The Word Bearers Cataphractii squad are the armoured elite of the legion and these are the first I’ve included.
Line troops are undoubtedly important as scoring units, but nothing quite matches the prowess of armored elites, especially the formidable Cataphractii pattern.
While I have previously worked on a small squad for Ultramarines, my focus has mostly been on troop options and transports for the Word Bearers. However, with the inclusion of a full squad of ten models in the new Age of Darkness boxed set, I found myself inclined to gift them to the seventeenth legion.
Assembling and painting a unit of ten Terminators is no small task, at least not for me.
To ensure I could benefit from the unit more quickly, I decided to split them into two groups. The first contingent consists of a Sergeant and Terminators armed with combi-bolters for ranged engagements. The second squad includes a heavy flamer and additional melee options.
This approach not only allows me to have two smaller units, but also the flexibility to combine them into one full-sized squad, which I can equip with a dedicated Spartan transport. After all, did you really think I wouldn’t include one of the new all-plastic Spartans in the army?
The armour is painted exactly same way as the other infantry in a gunmetal/chrome grisaille with layers of Carroburg Crimson and Tamiya clear red. The black shoulder armour and contrasting plates is a base of Dark Sea Blue with grey highlights and an Incubi Darkness filter.
For the power sword equipped Sergeant I toyed with the idea of doing a classic blue power effect, but felt it jarred with the rest of the army aesthetic. Instead I wanted to develop the fire and cinders theme in the army which is referenced several times in the books, especially when describing the Gal Vorbak or Blade Slaves manifestation to daemon state.
With that in mind I painted the sword to give the blade the appearance of forge-molten heat running throughout its core. I’m really happy I took this approach as I think it works with the overall army palette so much better than an electric blue. It also gave me a nice opening how I could do some of the neverborn when I turn my attention to the allied daemons of the ruinstorm.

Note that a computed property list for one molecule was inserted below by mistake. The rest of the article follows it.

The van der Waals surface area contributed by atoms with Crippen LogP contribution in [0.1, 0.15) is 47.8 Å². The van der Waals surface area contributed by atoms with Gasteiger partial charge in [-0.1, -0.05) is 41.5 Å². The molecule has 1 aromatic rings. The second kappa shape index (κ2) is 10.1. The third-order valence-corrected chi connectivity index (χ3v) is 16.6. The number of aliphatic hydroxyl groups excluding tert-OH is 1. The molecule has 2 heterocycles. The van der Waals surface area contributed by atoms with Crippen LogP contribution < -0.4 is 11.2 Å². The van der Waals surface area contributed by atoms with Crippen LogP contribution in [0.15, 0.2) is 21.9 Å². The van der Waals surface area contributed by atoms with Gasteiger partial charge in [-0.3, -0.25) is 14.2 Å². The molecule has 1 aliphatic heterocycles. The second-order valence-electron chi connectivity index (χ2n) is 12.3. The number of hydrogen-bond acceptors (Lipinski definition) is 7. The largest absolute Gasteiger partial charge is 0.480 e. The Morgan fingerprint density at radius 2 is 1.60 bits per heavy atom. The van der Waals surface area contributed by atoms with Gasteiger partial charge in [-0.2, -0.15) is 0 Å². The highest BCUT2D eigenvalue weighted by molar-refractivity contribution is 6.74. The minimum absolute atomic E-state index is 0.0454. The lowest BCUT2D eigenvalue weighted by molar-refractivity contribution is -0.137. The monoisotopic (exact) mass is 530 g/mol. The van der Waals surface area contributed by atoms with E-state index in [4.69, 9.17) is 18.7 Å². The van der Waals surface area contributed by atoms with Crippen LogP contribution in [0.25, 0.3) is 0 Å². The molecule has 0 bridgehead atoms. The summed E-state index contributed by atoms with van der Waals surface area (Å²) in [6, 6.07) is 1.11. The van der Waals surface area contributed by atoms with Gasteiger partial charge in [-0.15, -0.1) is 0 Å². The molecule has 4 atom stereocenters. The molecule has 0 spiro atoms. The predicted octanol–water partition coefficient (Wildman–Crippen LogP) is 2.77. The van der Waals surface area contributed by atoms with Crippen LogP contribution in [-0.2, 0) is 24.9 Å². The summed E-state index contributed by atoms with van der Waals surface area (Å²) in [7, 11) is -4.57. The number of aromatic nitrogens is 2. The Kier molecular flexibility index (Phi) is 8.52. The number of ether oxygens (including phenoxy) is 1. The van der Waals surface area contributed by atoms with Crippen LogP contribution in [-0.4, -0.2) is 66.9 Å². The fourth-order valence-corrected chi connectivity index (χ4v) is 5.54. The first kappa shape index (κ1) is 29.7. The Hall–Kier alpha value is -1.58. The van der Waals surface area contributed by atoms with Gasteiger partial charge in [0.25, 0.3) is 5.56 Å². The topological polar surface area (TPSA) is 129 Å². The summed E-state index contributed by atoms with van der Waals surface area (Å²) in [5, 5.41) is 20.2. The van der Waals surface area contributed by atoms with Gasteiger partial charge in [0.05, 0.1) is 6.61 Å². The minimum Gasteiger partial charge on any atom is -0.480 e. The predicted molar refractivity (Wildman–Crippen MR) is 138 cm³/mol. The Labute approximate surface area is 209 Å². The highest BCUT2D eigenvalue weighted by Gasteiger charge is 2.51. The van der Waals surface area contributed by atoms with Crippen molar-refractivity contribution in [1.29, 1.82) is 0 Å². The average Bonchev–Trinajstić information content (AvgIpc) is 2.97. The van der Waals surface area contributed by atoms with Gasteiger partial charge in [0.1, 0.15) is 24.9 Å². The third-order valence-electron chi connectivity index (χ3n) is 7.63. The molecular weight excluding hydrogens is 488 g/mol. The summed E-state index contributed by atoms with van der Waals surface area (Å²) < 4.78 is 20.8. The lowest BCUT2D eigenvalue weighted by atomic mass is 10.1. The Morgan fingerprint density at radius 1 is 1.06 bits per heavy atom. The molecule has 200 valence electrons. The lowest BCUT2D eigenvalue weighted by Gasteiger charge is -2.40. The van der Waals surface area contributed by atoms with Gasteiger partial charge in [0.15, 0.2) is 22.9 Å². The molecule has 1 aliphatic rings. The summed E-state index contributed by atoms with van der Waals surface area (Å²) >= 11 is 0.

The second group consists of Astartes equipped with a heavy flamer and some lightning claws. However, in this post, I want to focus on the bases I’ve been using throughout my army since I painted the initial Leviathan.
These bases are created by rolling out a thin sheet of magic sculpt epoxy putty over a cork floor tile and imprinting it with the script relief from a Green Stuff World textured roller.
They have been a brilliant addition for achieving unique-looking bases.
Make larger sections
I find that they work best when used to create larger sections of paving that can be applied separately rather than directly imprinting onto the base.
That’s where the cork tile comes into play. It not only provides a level base for the putty but also a natural-looking structure that can be broken up or carved to create interesting groundwork. I combined pieces of these bases with milliput to give them volume and create the illusion of ruined temples.
The relief carved into the stonework could represent Colchisian script or other esoteric texts, perfectly complementing the theme of the army.
This is my preferred method for using Green Stuff World rollers because there’s no wastage. Any unused portions of the tile can be stored for future basing projects. You can also get creative and use it to make unique artifacts to accompany your army at events.
For instance, I painted a section as if it were a museum exhibit from the late heresy, discovered by future techno-archeologists, along with a map fragment. It now sits framed on my workshop shelf. Just don’t let the Inquisition find out about it, as they would likely consider it proscribed and heretical.
But don’t let that discourage you from adding cool add-ons to make your army truly unique.
All that remains is to paint the second half of the unit and start thinking about that Spartan to bus them all around in.
Adding these extra units to the Word Bearers has given me the opportunity to consider the army’s end goals. I don’t want to simply add random models, as each of the three Legions I currently collect has its distinct theme. My aim is to have three armies that not only look different on the tabletop but also play differently from one another.
The original design for the Word Bearers was as an assaulting force, and I have not changed that goal. Heresy 2.0 has reinforced that aspect with the ‘no backward step, no retreat’ aspect of their legion rules, which encourages me to add transports, objective takers, and denial units. Therefore, I plan to include a few more legion units like the Ashen Circle, characters such as Argel Tal and Zardu Layak, and possibly some heavy support to address my current lack of long-range threat projection.
Once those additions are made, my main focus will shift to the neverborn and daemons of the Ruinstorm. I have some palette ideas that I want to experiment with in order to create a synergized allied force for the legion. However, I don’t want to proceed too far into the build process until the rules for them are released. I want to ensure that they align with what was presented in Book VIII “Malevolence” for Heresy 1.0. In the meantime, I will continue with my experiments.